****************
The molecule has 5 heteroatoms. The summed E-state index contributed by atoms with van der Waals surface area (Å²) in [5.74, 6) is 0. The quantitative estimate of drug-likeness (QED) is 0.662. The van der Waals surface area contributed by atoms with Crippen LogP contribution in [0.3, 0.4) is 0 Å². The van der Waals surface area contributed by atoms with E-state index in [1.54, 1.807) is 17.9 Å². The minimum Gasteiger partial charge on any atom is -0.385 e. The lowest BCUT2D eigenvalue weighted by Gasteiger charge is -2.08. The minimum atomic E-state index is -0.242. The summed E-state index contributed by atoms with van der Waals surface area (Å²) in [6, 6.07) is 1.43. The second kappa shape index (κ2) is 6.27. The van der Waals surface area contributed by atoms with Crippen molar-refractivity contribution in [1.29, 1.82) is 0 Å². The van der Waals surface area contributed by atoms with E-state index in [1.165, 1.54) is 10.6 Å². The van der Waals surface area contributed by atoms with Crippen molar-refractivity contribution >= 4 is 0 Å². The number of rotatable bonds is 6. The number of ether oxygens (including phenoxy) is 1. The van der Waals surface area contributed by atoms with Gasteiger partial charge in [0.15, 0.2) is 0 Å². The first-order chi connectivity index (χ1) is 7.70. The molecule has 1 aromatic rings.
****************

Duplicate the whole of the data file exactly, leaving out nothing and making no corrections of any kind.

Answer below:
The molecule has 5 heteroatoms. The summed E-state index contributed by atoms with van der Waals surface area (Å²) in [5.74, 6) is 0. The quantitative estimate of drug-likeness (QED) is 0.662. The van der Waals surface area contributed by atoms with Crippen LogP contribution in [0.3, 0.4) is 0 Å². The van der Waals surface area contributed by atoms with E-state index in [1.54, 1.807) is 17.9 Å². The minimum Gasteiger partial charge on any atom is -0.385 e. The lowest BCUT2D eigenvalue weighted by Gasteiger charge is -2.08. The minimum atomic E-state index is -0.242. The summed E-state index contributed by atoms with van der Waals surface area (Å²) in [6, 6.07) is 1.43. The second kappa shape index (κ2) is 6.27. The van der Waals surface area contributed by atoms with Crippen molar-refractivity contribution in [1.29, 1.82) is 0 Å². The van der Waals surface area contributed by atoms with E-state index in [1.165, 1.54) is 10.6 Å². The van der Waals surface area contributed by atoms with Crippen molar-refractivity contribution >= 4 is 0 Å². The number of rotatable bonds is 6. The number of ether oxygens (including phenoxy) is 1. The van der Waals surface area contributed by atoms with Gasteiger partial charge in [0.15, 0.2) is 0 Å². The first-order chi connectivity index (χ1) is 7.70. The molecule has 1 aromatic rings.